Have you ever robbed a casino? No, nor have I. But after visiting the Heliot Steakhouse at The Hippodrome, I found the outstanding value enough to make most anyone feel like a member of the Rat Pack in Oceans 11.
Quite honestly, I had my doubts about the restaurant before visiting. Although having heard nothing but praise, my partisan preconceptions of the place included an unsavoury concoction of Leicester Square, men in polyester suits vaunting their wealth while supping dry martinis (shaken, not stirred – obviously) and yaffing food with a vulgar whiff of TGI Friday’s. I absolutely hate being wrong, but in this instance I’ll quite happily own-up.
After passing a doorman who speaks like an extra from Lock, Stock and Two Smoking Barrels, a dimly lit corridor leads through to the main floor of the casino. Here, a compendium of roulette wheels and blackjack tables look as though plucked straight from Las Vegas and can be seen from the first-floor restaurant. After squandering a few notes on one of the venue’s many roulette tables (in the name of research, of course) we head to the restaurant for dinner.
On the surface, it is the land that taste forgot. Pillar box-red blanquettes seem as though salvaged from a brothel; black leather swivel chairs make me feel as though I’m at work, but they’re less comfortable, and the restaurant’s carpet is so jazzy, so discordant – it’s a wonder that Wetherspoon’s haven’t yet bereft them of it. We’re seated at the edge of the highest tier of seating, peering down on the rest of the building’s clientele and a number of hypnotic roulette wheels.
What’s genuinely most surprisingly about Heliot, nonetheless, is the often incredible value of the food served – especially when remembering the proximity to the rest of Leicester Square’s frankly catastrophic restaurants. Alongside the main menu of mainly American-style dishes, there’s also a hot and cold mezze section, a 24-hour menu, weekend lunch and brunch, plus a pre-theatre menu at just £17.95 for three-courses.
From the main menu, sea bass ceviche (£9) isn’t the finest example of beginner’s luck. Arriving on a glass vessel with a well for dry ice to noisily blare throughout the room, this is a dish that could be accused of favouring style over substance. The fish is undoubtedly fresh and sliced into paper-thin slivers, accompanied by equally thin slices of sweet golden beetroot, ginger and chilli that’s less spicy than acidic. There’s also a heavy-handed squeeze of juice so high in citric acid it’s impossible to distinguish and completely knocks the dish’s harmony. Far better, however, are three seared scallops (£10) which are perfectly seared, parading some golden caramelisation. These, too, are joined by a beetroot element. This rouge puree, however, is flecked with caraway which works in harmony with the beetroot’s earthiness.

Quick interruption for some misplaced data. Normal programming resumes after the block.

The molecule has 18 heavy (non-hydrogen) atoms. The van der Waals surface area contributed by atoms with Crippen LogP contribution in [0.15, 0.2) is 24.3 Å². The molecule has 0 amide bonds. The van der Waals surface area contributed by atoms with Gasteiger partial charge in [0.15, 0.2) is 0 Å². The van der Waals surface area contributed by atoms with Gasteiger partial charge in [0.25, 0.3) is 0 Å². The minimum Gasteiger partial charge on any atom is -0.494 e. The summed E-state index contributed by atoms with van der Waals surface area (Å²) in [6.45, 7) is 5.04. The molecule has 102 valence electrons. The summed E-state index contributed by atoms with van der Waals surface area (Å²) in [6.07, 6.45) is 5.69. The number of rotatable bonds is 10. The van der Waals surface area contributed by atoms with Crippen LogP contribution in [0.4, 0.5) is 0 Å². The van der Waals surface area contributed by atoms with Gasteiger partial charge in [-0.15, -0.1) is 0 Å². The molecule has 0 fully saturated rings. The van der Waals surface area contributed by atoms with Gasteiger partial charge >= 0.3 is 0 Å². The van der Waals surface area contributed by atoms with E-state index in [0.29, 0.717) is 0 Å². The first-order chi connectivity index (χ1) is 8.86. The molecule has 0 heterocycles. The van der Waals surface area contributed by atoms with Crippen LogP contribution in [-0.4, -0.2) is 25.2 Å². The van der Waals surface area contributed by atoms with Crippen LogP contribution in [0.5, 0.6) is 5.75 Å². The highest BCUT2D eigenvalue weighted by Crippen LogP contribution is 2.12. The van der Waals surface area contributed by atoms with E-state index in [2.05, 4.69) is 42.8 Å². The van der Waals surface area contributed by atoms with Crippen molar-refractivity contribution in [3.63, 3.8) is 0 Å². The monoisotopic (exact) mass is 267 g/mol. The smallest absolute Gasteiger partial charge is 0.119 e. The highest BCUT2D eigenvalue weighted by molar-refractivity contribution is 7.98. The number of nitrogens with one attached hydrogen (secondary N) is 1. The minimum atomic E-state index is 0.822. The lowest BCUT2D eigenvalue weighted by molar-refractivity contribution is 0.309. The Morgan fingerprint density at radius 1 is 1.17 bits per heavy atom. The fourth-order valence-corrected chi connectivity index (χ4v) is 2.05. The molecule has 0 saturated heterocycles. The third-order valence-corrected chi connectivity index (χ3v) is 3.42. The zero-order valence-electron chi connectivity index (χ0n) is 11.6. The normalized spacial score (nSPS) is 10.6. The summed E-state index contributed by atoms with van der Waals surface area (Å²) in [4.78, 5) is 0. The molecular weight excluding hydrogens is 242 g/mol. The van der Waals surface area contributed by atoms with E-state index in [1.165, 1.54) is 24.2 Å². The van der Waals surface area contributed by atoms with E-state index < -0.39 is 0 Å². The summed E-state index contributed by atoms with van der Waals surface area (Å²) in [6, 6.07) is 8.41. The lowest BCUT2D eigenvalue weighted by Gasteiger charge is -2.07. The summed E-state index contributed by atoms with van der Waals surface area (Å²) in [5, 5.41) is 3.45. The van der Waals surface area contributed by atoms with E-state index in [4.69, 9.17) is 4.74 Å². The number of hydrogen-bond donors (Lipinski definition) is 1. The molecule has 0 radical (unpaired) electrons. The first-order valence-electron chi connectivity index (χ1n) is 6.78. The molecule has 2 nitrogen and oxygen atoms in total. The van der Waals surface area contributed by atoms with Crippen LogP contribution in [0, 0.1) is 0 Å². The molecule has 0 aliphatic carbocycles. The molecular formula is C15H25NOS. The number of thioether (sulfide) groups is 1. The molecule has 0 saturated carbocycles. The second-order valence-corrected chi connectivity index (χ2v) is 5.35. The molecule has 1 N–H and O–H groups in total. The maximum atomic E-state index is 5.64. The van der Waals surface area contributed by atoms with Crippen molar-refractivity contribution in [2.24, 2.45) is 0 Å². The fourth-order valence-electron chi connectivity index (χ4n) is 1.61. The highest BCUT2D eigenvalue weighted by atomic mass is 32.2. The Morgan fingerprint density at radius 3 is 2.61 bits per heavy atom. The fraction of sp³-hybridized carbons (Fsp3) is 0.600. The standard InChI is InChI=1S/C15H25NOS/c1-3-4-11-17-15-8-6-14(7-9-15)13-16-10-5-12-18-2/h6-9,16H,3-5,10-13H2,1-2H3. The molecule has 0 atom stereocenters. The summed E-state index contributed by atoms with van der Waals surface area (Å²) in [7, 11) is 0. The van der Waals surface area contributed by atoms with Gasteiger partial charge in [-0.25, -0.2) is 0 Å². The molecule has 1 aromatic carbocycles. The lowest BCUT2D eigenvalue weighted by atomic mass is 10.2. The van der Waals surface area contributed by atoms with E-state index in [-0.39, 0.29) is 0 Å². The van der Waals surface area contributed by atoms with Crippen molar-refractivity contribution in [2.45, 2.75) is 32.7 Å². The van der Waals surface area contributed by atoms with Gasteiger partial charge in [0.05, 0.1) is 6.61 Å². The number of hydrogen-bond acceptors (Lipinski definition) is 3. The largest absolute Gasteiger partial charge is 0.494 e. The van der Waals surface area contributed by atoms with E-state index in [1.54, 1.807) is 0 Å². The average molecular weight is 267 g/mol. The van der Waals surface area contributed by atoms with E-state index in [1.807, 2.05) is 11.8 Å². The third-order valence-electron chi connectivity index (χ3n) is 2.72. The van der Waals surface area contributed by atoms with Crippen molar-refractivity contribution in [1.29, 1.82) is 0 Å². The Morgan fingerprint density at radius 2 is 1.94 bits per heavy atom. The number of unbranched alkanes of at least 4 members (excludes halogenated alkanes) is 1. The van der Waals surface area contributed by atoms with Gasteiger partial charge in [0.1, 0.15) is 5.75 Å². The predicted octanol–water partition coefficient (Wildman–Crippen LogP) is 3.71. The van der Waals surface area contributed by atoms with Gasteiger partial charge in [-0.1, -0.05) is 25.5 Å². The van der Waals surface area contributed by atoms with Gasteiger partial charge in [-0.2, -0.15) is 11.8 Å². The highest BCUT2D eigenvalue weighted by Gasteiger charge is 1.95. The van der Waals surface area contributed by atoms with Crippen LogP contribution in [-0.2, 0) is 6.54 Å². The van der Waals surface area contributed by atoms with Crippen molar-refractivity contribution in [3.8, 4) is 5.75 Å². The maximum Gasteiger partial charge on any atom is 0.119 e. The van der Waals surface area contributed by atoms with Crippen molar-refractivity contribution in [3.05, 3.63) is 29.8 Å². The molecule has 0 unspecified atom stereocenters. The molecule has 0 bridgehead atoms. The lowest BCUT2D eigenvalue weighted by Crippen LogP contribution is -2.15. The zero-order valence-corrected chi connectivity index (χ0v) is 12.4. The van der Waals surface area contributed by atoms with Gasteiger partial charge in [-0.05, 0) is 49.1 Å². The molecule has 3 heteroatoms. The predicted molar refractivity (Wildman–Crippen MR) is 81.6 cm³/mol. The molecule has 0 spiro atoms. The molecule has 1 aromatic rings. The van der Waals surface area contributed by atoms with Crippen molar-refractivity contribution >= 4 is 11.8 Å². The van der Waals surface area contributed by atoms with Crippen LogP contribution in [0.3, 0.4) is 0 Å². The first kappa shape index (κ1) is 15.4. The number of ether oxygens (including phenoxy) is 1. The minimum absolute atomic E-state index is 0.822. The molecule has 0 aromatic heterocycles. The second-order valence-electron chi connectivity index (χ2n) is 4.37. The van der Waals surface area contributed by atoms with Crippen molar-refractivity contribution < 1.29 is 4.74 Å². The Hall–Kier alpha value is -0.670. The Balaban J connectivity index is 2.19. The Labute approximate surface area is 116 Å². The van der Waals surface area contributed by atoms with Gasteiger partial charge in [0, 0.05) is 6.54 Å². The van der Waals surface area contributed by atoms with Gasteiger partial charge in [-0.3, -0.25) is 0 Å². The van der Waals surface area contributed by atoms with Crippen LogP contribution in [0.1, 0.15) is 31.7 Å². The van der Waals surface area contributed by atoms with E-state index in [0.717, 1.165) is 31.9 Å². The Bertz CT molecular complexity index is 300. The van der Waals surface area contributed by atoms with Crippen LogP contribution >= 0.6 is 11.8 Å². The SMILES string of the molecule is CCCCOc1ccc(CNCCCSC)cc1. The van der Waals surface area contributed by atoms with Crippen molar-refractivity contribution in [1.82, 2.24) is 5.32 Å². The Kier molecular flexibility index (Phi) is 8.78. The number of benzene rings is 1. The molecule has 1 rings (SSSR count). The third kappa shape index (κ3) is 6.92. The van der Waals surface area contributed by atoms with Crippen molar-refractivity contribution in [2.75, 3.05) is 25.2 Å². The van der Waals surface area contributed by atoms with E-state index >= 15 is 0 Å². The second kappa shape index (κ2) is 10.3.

Main courses include a perfunctory burger, as well as the likes of slow-cooked duck breast, various lobster dishes and a vegetarian “spring garden pie”. As for the steaks, the menu is about as American as John Wayne riding a Cadillac Coupe De Ville along Route 66 while supping from a bottle of Bud Light. All of the steak served here is American USDA Prime beef, grain fed and aged for a minimum of four-six weeks. We select a 23oz (650g) T-bone that’s plenty for two and boasts extraordinary value at £30. To put the price into perspective, a similar cut at Smith & Wollensky – a New York-inspired steakhouse just off The Strand – costs £78 for 700g. That’s £7.80 per 100g, in comparison to the £4.61 per 100g charged here. For a full house: Hawksmoor charge a comparatively staggering £8.25 per 100g of T-bone. In addition to the the steak, we also select a topping of roasted bone marrow, béarnaise sauce, and porcini sauce.
I’ve recently reported on the futility of ordering steaks within restaurants, but when said restaurant is marketed as a bona fide steakhouse – to order anything else would be absurd. Fortunately, this hulking hunk of cow is cooked perfectly: heavily charred on the outside with well-rendered fat and a centre that blushes like the Queen of Hearts. The béarnaise is fine, yet it’s the porcini sauce with it’s dank earthiness that really lifts this dish, as well as the lusciously fatty bone marrow that compensates for the lack of fat on the fillet side of the T-bone.
On the side, we hit the jackpot with the ‘Millionaire’s Mac and Cheese’ which, you’ve probably gathered, does not call for diners to be millionaires to order. It costs £7 and is worth every penny. Classic tubes of macaroni and molten cheese are executed very well indeed, topped with teaspoons of ground black truffle paste and a poached duck egg with a yolk that bleeds in to the pasta to make a schmaltzy, insalubriously delicious mess. Finally, baked Alaska is ignited at the table and lends plenty of theatre, but feels completely unnecessary following such a vast quantity of meat.
While the food served here isn’t necessarily the best in London, the whole experience is entertaining, even without the need to visit any of the betting tables – enticing as they may seem. It should go without saying that Heliot is Leicester Square’s best restaurant, as small a feat as that may be. But if, like mine, your gambling skills are laughable; you’ll find deep comfort in the value of the Americanised comfort food on offer at Heliot Steakhouse, at the very least; with absolutely no need to break the bank.
Heliot Steakhouse can be found at The Hippodrome Casino, Cranbourn Street, London WC2H 7JH.